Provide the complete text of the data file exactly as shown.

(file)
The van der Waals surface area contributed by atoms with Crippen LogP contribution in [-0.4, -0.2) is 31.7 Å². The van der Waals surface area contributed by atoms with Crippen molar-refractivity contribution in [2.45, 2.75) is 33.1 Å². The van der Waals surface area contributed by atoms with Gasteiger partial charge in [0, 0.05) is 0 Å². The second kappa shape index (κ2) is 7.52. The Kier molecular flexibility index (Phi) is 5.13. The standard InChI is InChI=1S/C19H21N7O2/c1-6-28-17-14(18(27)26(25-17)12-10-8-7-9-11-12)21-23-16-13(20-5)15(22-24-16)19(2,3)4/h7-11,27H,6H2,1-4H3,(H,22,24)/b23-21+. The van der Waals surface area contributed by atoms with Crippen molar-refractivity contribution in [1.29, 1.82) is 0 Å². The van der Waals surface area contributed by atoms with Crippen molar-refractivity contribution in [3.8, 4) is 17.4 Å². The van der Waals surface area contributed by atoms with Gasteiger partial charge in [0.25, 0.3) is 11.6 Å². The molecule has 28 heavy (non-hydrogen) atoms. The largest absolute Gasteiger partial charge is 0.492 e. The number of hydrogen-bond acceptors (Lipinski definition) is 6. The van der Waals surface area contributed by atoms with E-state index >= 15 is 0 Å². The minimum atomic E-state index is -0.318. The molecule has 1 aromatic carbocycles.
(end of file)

The van der Waals surface area contributed by atoms with Crippen LogP contribution in [-0.4, -0.2) is 31.7 Å². The van der Waals surface area contributed by atoms with Crippen molar-refractivity contribution in [2.45, 2.75) is 33.1 Å². The van der Waals surface area contributed by atoms with Gasteiger partial charge in [0, 0.05) is 0 Å². The second kappa shape index (κ2) is 7.52. The Kier molecular flexibility index (Phi) is 5.13. The standard InChI is InChI=1S/C19H21N7O2/c1-6-28-17-14(18(27)26(25-17)12-10-8-7-9-11-12)21-23-16-13(20-5)15(22-24-16)19(2,3)4/h7-11,27H,6H2,1-4H3,(H,22,24)/b23-21+. The van der Waals surface area contributed by atoms with Crippen molar-refractivity contribution in [1.29, 1.82) is 0 Å². The van der Waals surface area contributed by atoms with Crippen molar-refractivity contribution in [3.8, 4) is 17.4 Å². The van der Waals surface area contributed by atoms with Gasteiger partial charge in [0.25, 0.3) is 11.6 Å². The molecule has 28 heavy (non-hydrogen) atoms. The largest absolute Gasteiger partial charge is 0.492 e. The number of hydrogen-bond acceptors (Lipinski definition) is 6. The van der Waals surface area contributed by atoms with E-state index >= 15 is 0 Å². The minimum atomic E-state index is -0.318. The molecule has 1 aromatic carbocycles.